I know that doesn’t seem like a lot,  but I tend to read a lot of books that have close to 1,000 pages so it takes me a few days.

So basically:


Lord of Chaos


Norse Mythology

Fire and Blood

A Crown of Swords

End of 2019

7 other books


It’s a little ambitious, but I think its definitely an attainable goal.

What books are you looking forward to reading this year? Let me know in the comments.

Book Review: The Curious Incident of the Dog in the Night-Time


Christopher John Francis Boone knows all the countries of the world and their capitals and every prime number up to 7,057. He relates well to animals but has no understanding of human emotions. He cannot stand to be touched. And he detests the color yellow.

Although gifted with a superbly logical brain, for fifteen-year-old Christopher everyday interactions and admonishments have little meaning. He lives on patterns, rules, and a diagram kept in his pocket. Then one day, a neighbor’s dog, Wellington, is killed and his carefully constructive universe is threatened. Christopher sets out to solve the murder in the style of his favourite (logical) detective, Sherlock Holmes. What follows makes for a novel that is funny, poignant and fascinating in its portrayal of a person whose curse and blessing are a mind that perceives the world entirely literally.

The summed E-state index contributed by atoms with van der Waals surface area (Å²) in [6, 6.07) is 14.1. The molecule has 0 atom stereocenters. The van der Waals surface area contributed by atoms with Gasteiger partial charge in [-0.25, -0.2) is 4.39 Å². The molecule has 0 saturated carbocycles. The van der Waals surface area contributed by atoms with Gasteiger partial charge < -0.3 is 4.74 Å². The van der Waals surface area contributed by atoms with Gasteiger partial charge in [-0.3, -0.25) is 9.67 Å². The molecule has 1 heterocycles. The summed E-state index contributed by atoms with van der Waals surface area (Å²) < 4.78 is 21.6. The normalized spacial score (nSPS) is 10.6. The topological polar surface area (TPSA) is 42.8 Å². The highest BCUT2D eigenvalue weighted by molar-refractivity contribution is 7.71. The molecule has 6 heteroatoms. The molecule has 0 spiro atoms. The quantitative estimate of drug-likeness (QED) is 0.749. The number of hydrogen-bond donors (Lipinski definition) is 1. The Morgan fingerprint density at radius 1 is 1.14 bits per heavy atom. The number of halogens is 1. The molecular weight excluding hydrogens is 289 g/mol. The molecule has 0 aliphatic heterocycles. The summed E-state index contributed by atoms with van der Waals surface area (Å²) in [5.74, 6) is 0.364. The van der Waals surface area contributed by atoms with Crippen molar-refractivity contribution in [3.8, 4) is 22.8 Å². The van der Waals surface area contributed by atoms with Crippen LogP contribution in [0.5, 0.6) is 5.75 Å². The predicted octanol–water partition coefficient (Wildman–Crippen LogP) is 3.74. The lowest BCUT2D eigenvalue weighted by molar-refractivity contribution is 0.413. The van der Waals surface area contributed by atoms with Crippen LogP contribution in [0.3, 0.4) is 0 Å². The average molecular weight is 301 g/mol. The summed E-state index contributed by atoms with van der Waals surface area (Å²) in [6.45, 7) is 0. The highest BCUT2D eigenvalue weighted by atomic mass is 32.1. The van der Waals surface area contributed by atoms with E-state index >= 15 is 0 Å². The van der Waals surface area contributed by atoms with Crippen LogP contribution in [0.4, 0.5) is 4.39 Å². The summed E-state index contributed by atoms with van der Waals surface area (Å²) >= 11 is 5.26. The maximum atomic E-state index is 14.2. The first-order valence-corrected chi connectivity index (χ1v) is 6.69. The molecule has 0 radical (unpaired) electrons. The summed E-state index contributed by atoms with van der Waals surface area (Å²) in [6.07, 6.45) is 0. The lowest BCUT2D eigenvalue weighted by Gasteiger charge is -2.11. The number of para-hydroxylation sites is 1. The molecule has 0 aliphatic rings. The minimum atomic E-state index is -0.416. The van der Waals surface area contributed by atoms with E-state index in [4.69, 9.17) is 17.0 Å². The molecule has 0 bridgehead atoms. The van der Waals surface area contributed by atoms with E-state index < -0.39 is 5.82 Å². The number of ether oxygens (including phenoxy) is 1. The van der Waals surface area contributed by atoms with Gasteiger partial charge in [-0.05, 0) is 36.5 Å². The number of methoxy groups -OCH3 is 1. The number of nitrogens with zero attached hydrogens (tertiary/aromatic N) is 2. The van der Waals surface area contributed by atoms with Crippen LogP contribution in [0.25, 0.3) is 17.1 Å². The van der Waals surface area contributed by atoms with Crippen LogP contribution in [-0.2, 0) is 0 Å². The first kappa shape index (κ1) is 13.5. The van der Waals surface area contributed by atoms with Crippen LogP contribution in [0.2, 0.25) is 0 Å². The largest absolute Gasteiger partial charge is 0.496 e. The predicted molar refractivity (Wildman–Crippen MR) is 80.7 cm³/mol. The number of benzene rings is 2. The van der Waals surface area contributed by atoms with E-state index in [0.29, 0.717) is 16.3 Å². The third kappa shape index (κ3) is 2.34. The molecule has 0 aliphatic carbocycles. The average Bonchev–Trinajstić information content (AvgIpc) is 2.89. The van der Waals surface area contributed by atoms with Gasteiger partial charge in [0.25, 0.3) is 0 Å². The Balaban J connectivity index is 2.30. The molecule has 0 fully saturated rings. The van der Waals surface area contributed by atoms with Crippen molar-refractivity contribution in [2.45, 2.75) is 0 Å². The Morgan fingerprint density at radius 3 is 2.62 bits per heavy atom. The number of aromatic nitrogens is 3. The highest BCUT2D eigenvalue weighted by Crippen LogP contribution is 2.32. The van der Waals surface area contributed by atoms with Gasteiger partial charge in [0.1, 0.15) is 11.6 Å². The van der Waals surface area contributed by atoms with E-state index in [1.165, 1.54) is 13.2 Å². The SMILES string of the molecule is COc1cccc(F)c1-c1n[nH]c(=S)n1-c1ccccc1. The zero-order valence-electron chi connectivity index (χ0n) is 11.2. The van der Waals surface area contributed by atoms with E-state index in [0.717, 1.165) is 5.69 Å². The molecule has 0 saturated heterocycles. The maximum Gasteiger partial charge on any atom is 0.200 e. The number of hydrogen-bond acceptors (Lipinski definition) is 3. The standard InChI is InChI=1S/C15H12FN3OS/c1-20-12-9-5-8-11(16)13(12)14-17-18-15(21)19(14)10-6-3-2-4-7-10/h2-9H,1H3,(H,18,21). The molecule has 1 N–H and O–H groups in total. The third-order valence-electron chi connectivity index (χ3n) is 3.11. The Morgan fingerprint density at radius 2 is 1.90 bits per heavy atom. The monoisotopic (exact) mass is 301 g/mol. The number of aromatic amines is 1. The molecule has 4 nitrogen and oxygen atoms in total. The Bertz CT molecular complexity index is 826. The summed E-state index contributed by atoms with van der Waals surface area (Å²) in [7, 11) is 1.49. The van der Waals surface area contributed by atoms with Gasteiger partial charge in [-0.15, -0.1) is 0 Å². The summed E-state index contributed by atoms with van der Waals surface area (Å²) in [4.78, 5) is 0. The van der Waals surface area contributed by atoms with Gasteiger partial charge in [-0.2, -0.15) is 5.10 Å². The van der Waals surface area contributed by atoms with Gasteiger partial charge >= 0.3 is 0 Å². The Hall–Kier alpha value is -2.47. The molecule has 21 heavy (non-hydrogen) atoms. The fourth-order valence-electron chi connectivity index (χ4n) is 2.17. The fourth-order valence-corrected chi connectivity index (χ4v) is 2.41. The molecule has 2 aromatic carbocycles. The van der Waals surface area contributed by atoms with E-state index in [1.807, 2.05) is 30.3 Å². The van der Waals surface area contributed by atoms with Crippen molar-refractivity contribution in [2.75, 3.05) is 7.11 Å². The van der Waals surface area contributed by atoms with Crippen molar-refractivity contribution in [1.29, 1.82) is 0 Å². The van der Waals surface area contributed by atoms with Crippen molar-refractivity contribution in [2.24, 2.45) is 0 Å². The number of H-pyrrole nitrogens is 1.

Author: Mark Haddon

Rating: 3/5

Honestly it took me a while to figure out what to say about this book. I read it a few years ago, and  it only took me a few days, but I didn’t feel satisfied with it when I was done.

I enjoyed the beginning of the book, and was pretty sold on it being a good book until the end. I don’t really have a specific reason for it, but I just didn’t really like the ending that much. I guess i was unsatisfied with it.

The book has a really interesting concept, and I’ve never read a book that was from the persepctive of someone with a behavioral disorder. Despite that, I thought it did a really good job.

My whole life I’ve interacted with people that have Autism or Aspergers, so I’ve had some experience with those, and I thought this book did a really good job of putting the reader into the mind of someone with a behavioral disorder.

The book follows Christopher, a 15-year-old boy with an unspecified behavioral disorder as he investigates the killing of his neighbour’s dog, despite his father telling him to stay out of other people’s business.

It’s a bit of a mystery novel, but at the same time we get to see Christopher’s life and how he interacts with the world around him.

Seeing the world through the eyes of someone with a  behavioral disorder isn’t something I’d ever thought about really, but that was one aspect of the book that I really enjoyed.

I’d really enjoy reading another book like this, but I understand that it can be a bit of a slippery slope if the author isn’t careful about how they portray their character.

Next week I’m gonna take a look at a book about a man and his monsterous other half.

Since it’s New Years I want to hear what everyone’s New Year’s Resolutions are. If I get 5 I’ll make a tweet about what mine is.